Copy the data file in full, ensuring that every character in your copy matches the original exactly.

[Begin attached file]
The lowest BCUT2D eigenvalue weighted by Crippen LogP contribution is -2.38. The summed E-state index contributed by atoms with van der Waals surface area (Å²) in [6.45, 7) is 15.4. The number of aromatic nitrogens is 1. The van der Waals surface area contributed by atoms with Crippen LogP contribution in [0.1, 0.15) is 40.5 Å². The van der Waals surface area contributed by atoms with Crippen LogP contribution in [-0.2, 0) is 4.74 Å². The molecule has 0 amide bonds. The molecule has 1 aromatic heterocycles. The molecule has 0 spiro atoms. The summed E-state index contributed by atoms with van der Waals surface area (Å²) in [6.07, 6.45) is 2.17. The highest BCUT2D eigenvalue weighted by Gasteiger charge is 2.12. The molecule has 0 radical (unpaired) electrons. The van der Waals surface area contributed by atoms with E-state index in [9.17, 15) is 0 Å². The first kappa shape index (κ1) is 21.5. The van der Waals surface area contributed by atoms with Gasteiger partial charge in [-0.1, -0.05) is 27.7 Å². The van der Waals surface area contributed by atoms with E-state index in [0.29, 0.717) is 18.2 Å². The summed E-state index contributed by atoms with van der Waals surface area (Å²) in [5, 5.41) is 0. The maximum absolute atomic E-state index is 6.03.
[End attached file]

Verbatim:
The lowest BCUT2D eigenvalue weighted by Crippen LogP contribution is -2.38. The summed E-state index contributed by atoms with van der Waals surface area (Å²) in [6.45, 7) is 15.4. The number of aromatic nitrogens is 1. The van der Waals surface area contributed by atoms with Crippen LogP contribution in [0.1, 0.15) is 40.5 Å². The van der Waals surface area contributed by atoms with Crippen LogP contribution in [-0.2, 0) is 4.74 Å². The molecule has 0 amide bonds. The molecule has 1 aromatic heterocycles. The molecule has 0 spiro atoms. The summed E-state index contributed by atoms with van der Waals surface area (Å²) in [6.07, 6.45) is 2.17. The highest BCUT2D eigenvalue weighted by Gasteiger charge is 2.12. The molecule has 0 radical (unpaired) electrons. The van der Waals surface area contributed by atoms with E-state index in [9.17, 15) is 0 Å². The first kappa shape index (κ1) is 21.5. The van der Waals surface area contributed by atoms with Gasteiger partial charge in [-0.1, -0.05) is 27.7 Å². The van der Waals surface area contributed by atoms with E-state index in [0.29, 0.717) is 18.2 Å². The summed E-state index contributed by atoms with van der Waals surface area (Å²) in [5, 5.41) is 0. The maximum absolute atomic E-state index is 6.03.